Michael the Brave 100 Lei Romania Authentic Coin Money for Jewelry and Craft Making
Michael the Brave 100 Lei Romania Authentic Coin Charm for Jewelry and Craft Making
Obverse: Bust of Michael the Brave.
MIHAI VITEAZUL ROMANIA
Translation: Michael the Brave Romania
Reverse: Denomination and year, at right an oak branch, at left a laurel branch.
Lettering: 100 LEI
Edge: Smooth with inscription
Lettering: ROMANIA *** ROMANIA *** ROMANIA ***
Period Republic (1989-date)
Type Standard circulation coin
Value 100 Lei (100 ROL)
Currency Third leu (1952-2005)
Composition Nickel plated steel
Weight 8.7 g
Diameter 29.1 mm
Thickness 2.0 mm
Orientation Coin alignment ↑↓
Number N# 2816
References KM# 111, Schön# 128
Michael the Brave (Romanian: Mihai Viteazu(l) [miˈhaj viˈte̯azu(l)] or Mihai Bravu [miˈhaj ˈbravu]; Hungarian: Vitéz Mihály; 1558 – 9 August 1601) was the Prince of Wallachia (as Michael II, 1593–1601), Prince of Moldavia (1600) and de facto ruler of Transylvania (1599–1600). He is considered one of Romania's greatest national heroes. Since the 19th century, Michael the Brave is regarded by Romanian nationalists as a symbol of Romanian unity, as under his reign was the first time when all principalities inhabited by Romanians were under the same ruler.
His rule over Wallachia began in the autumn of 1593. Two years later, war with the Ottomans began, a conflict in which the Prince fought the Battle of Călugăreni, resulting in a victory against an army nearly three times the size of Michael the Brave, considered one of the most important battles of his reign. Although the Wallachians emerged victorious from the battle, Michael was forced to retreat with his troops and wait for aid from his allies, Prince Sigismund Báthory of Transylvania and Holy Roman Emperor Rudolf II. The war continued until a peace finally emerged in January 1597, but this lasted for only a year and a half. Peace was again reached in late 1599, when Michael was unable to continue the war due to lack of support from his allies. In 1599, Michael won the Battle of Șelimbăr against Sigismund Báthory and soon entered Alba Iulia, becoming the imperial governor (i.e. de facto ruler) of Transylvania, under Habsburg suzerainty. A few months later, Michael's troops invaded Moldavia and reached its capital, Iași. The Moldavian leader Ieremia Movilă fled to Poland and Michael was declared Prince of Moldavia. During this period, Michael the Brave changed his seal to represent his personal union of Wallachia, Moldavia, and Transylvania.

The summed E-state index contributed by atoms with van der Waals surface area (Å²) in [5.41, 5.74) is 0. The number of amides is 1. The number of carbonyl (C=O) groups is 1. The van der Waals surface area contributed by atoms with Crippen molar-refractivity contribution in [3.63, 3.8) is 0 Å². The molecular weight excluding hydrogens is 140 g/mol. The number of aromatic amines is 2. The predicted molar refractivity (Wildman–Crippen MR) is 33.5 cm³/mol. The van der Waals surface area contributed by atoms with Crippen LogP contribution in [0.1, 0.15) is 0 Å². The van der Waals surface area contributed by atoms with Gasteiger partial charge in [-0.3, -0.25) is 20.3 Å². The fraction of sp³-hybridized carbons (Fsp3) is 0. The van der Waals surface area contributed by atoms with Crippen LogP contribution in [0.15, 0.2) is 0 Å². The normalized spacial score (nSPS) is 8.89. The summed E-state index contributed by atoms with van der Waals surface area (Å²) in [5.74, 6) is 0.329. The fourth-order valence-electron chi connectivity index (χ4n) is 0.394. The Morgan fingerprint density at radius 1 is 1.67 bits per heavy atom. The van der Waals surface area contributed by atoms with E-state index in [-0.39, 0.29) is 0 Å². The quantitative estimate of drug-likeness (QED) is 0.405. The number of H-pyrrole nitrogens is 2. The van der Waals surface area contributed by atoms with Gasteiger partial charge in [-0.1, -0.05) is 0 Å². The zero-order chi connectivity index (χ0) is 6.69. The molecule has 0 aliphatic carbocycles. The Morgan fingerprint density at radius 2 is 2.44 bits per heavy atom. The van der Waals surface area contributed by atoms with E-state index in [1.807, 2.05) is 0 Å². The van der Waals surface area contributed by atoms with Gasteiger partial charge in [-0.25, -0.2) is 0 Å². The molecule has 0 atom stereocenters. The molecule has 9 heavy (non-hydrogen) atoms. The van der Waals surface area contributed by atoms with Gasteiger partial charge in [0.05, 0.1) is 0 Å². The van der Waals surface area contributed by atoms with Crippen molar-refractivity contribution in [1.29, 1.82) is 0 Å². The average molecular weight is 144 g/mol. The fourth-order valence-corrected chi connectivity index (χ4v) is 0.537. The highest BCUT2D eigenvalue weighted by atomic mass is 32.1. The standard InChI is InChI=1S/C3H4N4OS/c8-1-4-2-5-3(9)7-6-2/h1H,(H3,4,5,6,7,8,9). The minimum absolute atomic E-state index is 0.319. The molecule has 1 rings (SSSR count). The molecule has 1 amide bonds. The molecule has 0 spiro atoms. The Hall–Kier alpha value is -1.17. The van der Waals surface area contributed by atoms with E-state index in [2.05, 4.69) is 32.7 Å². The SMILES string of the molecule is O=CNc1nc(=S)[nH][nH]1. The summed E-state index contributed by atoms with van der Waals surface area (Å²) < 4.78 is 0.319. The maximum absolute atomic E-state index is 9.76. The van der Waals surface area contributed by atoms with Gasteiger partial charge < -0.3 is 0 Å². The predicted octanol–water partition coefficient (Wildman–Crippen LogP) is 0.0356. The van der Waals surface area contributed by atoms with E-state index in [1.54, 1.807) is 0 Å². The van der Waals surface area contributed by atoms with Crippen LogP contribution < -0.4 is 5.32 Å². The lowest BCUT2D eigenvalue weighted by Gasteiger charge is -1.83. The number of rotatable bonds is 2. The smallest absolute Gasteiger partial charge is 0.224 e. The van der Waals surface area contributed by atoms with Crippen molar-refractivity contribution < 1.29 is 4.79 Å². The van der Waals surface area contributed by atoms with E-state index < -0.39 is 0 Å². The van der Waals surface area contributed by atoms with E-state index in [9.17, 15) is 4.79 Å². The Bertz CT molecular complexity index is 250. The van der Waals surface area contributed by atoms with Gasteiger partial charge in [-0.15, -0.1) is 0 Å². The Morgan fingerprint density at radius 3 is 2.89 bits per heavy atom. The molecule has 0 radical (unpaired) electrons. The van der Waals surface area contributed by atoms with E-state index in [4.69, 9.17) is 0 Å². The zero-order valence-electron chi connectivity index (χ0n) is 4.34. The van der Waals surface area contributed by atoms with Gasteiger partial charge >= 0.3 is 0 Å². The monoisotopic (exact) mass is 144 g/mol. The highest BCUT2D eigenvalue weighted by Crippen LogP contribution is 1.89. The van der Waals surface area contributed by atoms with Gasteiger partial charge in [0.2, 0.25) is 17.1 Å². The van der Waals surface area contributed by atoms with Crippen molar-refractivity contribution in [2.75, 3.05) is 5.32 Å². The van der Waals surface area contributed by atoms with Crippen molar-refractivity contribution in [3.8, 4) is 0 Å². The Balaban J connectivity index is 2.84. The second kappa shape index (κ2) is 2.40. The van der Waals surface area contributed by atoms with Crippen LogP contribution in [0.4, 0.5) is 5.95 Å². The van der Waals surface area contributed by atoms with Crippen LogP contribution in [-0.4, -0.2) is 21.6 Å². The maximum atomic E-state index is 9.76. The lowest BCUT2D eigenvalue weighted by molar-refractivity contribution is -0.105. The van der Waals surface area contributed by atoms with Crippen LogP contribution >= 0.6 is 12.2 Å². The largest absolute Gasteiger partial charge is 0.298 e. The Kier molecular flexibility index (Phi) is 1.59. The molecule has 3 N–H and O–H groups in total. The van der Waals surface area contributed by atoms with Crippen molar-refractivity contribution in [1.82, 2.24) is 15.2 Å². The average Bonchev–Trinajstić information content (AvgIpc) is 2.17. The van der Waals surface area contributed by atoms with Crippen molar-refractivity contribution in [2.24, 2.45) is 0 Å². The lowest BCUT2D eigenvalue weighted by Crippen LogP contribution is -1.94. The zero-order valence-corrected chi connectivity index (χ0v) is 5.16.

The interests of the three neighbouring great powers — the Habsburg Monarchy, the Ottoman Empire, and the Polish–Lithuanian Commonwealth — were damaged by Michael the Brave's achievements. Although he acknowledged the suzerainty of Rudolf II, Michael the Brave continued to negotiate his official position in Transylvania, pleading for direct rule instead of being imperial governor. Michael kept the control of all three provinces for less than a year before the Hungarian nobility of Transylvania rose against him in a series of revolts with the support of the Austrian army commanded by Italian General Giorgio Basta, defeating Michael the Brave at the Battle of Mirăslău, forcing the prince to leave Transylvania and retreat to Wallachia with his remaining troops, while the forces of the Polish–Lithuanian Commonwealth entered Moldavia and defeated the forces loyal to Michael the Brave, restoring Ieremia Movilă on the throne. The Polish army led by Jan Zamoyski also advanced in eastern Wallachia and established Simion Movilă as ruler. Forces loyal to Michael remained only in Oltenia.
Michael the Brave then left for Prague, seekeing audience with Emperor Rudolf II; however, the emperor refused to allow him audience. But General Giorgio Basta's governance of Translyvania faced significant opposition from the Hungarian nobility, leading to the reinstallation of Sigismund Báthory, who turned his back on Emperor Rudolf II and declared suzerainty to the Polish–Lithuanian Commonwealth after receiving substantial military support. This led to Emperor Rudolf II accepting Michael the Brave's audience and providing him with 100,000 florins to rebuild his army. Meanwhile, forces loyal to Michael in Wallachia led by his son, Nicolae Pătrașcu, drove Simion Movilă out of Moldavia and prepared to reenter Transylvania. Michael the Brave, allied with Giorgio Basta, defeated the Hungarian army at the Battle of Guruslău. A few days later Basta, who sought to control Transylvania himself, executed the assassination of Michael by order of the Habsburg Emperor Rudolf II.
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